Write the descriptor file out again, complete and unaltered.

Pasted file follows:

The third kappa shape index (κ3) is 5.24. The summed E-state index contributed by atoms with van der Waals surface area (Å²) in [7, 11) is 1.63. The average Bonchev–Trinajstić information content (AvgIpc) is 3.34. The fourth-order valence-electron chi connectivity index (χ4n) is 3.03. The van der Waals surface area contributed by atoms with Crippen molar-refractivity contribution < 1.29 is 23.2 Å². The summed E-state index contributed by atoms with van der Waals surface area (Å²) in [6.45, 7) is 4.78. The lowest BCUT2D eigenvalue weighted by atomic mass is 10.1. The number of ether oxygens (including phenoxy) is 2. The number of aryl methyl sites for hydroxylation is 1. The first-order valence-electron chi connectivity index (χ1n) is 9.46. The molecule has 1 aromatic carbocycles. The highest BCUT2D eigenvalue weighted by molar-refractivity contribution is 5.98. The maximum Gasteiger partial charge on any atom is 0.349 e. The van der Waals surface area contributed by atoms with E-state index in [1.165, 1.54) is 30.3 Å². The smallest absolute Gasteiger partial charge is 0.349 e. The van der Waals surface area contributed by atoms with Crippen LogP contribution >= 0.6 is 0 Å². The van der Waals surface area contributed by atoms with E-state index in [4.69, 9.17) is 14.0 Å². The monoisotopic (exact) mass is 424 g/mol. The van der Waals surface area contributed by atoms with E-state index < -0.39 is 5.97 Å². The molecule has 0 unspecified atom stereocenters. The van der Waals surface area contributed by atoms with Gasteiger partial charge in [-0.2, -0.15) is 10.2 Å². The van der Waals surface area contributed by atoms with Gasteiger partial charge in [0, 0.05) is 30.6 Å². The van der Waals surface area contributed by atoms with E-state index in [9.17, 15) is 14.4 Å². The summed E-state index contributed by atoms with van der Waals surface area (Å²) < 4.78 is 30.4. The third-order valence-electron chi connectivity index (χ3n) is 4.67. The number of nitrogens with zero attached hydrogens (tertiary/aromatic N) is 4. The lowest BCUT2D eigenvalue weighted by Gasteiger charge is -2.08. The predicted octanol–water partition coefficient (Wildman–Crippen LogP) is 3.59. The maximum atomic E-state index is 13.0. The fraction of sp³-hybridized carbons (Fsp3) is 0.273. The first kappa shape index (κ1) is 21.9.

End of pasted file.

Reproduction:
The third kappa shape index (κ3) is 5.24. The summed E-state index contributed by atoms with van der Waals surface area (Å²) in [7, 11) is 1.63. The average Bonchev–Trinajstić information content (AvgIpc) is 3.34. The fourth-order valence-electron chi connectivity index (χ4n) is 3.03. The van der Waals surface area contributed by atoms with Crippen molar-refractivity contribution < 1.29 is 23.2 Å². The summed E-state index contributed by atoms with van der Waals surface area (Å²) in [6.45, 7) is 4.78. The lowest BCUT2D eigenvalue weighted by atomic mass is 10.1. The number of ether oxygens (including phenoxy) is 2. The number of aryl methyl sites for hydroxylation is 1. The first-order valence-electron chi connectivity index (χ1n) is 9.46. The molecule has 1 aromatic carbocycles. The highest BCUT2D eigenvalue weighted by molar-refractivity contribution is 5.98. The maximum Gasteiger partial charge on any atom is 0.349 e. The van der Waals surface area contributed by atoms with E-state index in [1.165, 1.54) is 30.3 Å². The smallest absolute Gasteiger partial charge is 0.349 e. The van der Waals surface area contributed by atoms with Crippen LogP contribution >= 0.6 is 0 Å². The van der Waals surface area contributed by atoms with E-state index in [4.69, 9.17) is 14.0 Å². The monoisotopic (exact) mass is 424 g/mol. The van der Waals surface area contributed by atoms with E-state index < -0.39 is 5.97 Å². The molecule has 0 unspecified atom stereocenters. The van der Waals surface area contributed by atoms with Gasteiger partial charge in [-0.2, -0.15) is 10.2 Å². The van der Waals surface area contributed by atoms with Gasteiger partial charge in [0, 0.05) is 30.6 Å². The van der Waals surface area contributed by atoms with E-state index in [9.17, 15) is 14.4 Å². The summed E-state index contributed by atoms with van der Waals surface area (Å²) < 4.78 is 30.4. The third-order valence-electron chi connectivity index (χ3n) is 4.67. The number of nitrogens with zero attached hydrogens (tertiary/aromatic N) is 4. The lowest BCUT2D eigenvalue weighted by Gasteiger charge is -2.08. The predicted octanol–water partition coefficient (Wildman–Crippen LogP) is 3.59. The maximum atomic E-state index is 13.0. The fraction of sp³-hybridized carbons (Fsp3) is 0.273. The first kappa shape index (κ1) is 21.9.